|"Oh! The time and
resources it takes to do a domestic violence crime report!"
This has always been the audible grumble in the background when
police respond to our complaints. But lately that background refrain
has crescendoed into a frontline alarm.
Law enforcement officials
throughout the county have been warning us directly, 'With the
homeland security situation, terrorist threats, the demands of
the protests, the losses of funding, we don't know how we're going
to have the resources to do all these cases.' It isn't too hard
to read between the lines. Violence against women, which only
recently has been allowed on the bus, is now going to be clinging
off the back for dear life.
So let's talk business.
We'll show you how law enforcement can save a mountain of time
and money on domestic violence cases - not somewhere out there
in the distant future, nor even out there in the realm of social
benefits. But a veritable mountain of money to be found right
there in their daily operating responses to domestic violence
calls. After looking at the results of a survey of 63 victims
who were questioned about the police response to their calls to
police, we think you'll agree. The solution is as obvious, as
simple, and as urgent as plugging the hole in the hull of a ship.
of SRPD Domestic Violence Victim Survey
Early in 2001, in response
to scores of case complaints we made to Santa Rosa Police Department
command staff and to the Santa Rosa City Council, Chief Dunbaugh
and then Mayor Janet Condron agreed to form two working groups.
The first working group focused on police language response to
limited English-speaking victims. The second group would develop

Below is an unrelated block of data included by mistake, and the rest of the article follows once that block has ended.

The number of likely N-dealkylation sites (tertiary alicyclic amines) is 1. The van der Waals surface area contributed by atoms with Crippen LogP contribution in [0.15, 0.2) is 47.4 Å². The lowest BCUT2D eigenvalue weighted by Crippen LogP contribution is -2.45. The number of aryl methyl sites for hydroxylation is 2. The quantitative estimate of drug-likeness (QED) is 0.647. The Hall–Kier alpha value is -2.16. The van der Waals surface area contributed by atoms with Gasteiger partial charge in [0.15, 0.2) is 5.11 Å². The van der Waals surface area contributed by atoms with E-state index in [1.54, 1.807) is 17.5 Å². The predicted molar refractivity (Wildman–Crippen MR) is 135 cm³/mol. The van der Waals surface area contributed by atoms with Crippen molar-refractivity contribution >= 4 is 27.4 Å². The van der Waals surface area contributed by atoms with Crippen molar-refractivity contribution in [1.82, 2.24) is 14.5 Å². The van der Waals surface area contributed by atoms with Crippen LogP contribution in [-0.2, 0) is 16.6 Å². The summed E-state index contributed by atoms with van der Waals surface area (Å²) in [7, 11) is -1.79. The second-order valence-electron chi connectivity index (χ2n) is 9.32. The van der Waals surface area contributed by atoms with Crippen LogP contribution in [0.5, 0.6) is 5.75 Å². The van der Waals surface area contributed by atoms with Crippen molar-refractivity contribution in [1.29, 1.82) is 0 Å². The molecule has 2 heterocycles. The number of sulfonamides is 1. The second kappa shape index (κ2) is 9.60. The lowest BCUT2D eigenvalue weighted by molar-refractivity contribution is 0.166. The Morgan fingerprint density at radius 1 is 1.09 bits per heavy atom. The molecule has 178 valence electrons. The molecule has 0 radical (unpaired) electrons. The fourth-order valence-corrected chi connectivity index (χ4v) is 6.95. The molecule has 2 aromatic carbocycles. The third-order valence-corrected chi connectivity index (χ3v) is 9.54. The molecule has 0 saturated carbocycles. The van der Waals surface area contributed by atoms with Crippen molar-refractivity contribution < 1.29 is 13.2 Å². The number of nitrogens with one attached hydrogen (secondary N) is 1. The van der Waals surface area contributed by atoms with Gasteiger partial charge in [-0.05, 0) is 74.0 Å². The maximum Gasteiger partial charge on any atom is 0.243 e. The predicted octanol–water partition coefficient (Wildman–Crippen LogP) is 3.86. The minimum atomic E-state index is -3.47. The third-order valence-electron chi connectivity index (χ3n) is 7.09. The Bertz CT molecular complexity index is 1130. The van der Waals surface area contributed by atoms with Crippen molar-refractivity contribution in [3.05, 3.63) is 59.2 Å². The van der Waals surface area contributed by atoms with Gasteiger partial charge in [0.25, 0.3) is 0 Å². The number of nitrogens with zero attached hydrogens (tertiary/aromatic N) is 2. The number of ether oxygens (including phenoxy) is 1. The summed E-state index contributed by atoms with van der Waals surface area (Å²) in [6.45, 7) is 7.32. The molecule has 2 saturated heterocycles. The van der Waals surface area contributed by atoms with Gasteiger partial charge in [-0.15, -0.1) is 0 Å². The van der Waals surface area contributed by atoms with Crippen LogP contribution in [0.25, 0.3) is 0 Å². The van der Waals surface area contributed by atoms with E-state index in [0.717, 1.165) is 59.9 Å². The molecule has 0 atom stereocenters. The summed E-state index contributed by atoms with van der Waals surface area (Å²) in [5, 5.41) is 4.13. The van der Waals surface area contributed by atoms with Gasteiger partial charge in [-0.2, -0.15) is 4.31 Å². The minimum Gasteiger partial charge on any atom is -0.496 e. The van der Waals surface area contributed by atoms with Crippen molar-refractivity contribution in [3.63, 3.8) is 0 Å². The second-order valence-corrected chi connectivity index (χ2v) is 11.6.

a domestic violence victim survey for the purpose of providing
internal quality control on police handling of domestic violence
The victim survey,
initially developed by Women's Justice Center and then adapted
and carried out by SRPD, asks domestic violence victims a series
of questions on the police response the victim received to their
domestic violence calls. The victims in the survey were selected
by calling victims from a consecutive batch of domestic violence
crime reports. (Because of this selection method, the survey does
not capture the victims for whom police failed to write a report.)
To ensure that their memory of events would be fresh, the victims
were surveyed within weeks of the victim's call to police for
The survey questions
correspond roughly to the domestic violence check list officers
are expected to follow in responding to domestic violence calls.
And the checklist corresponds to the fundamental elements of response
as mandated by the Sonoma County's law enforcement policy on domestic
violence, a policy that was signed onto by all Sonoma County law
enforcement chiefs in 1996.
(click here to see raw data of survey questions
or scroll to end of text)
The key finding of
this survey of 63 domestic violence victims (and of the survey
that preceded it) is that in a significant number of domestic
violence cases police are failing to carry out the most fundamental
requirements of victim protection and the most basic level of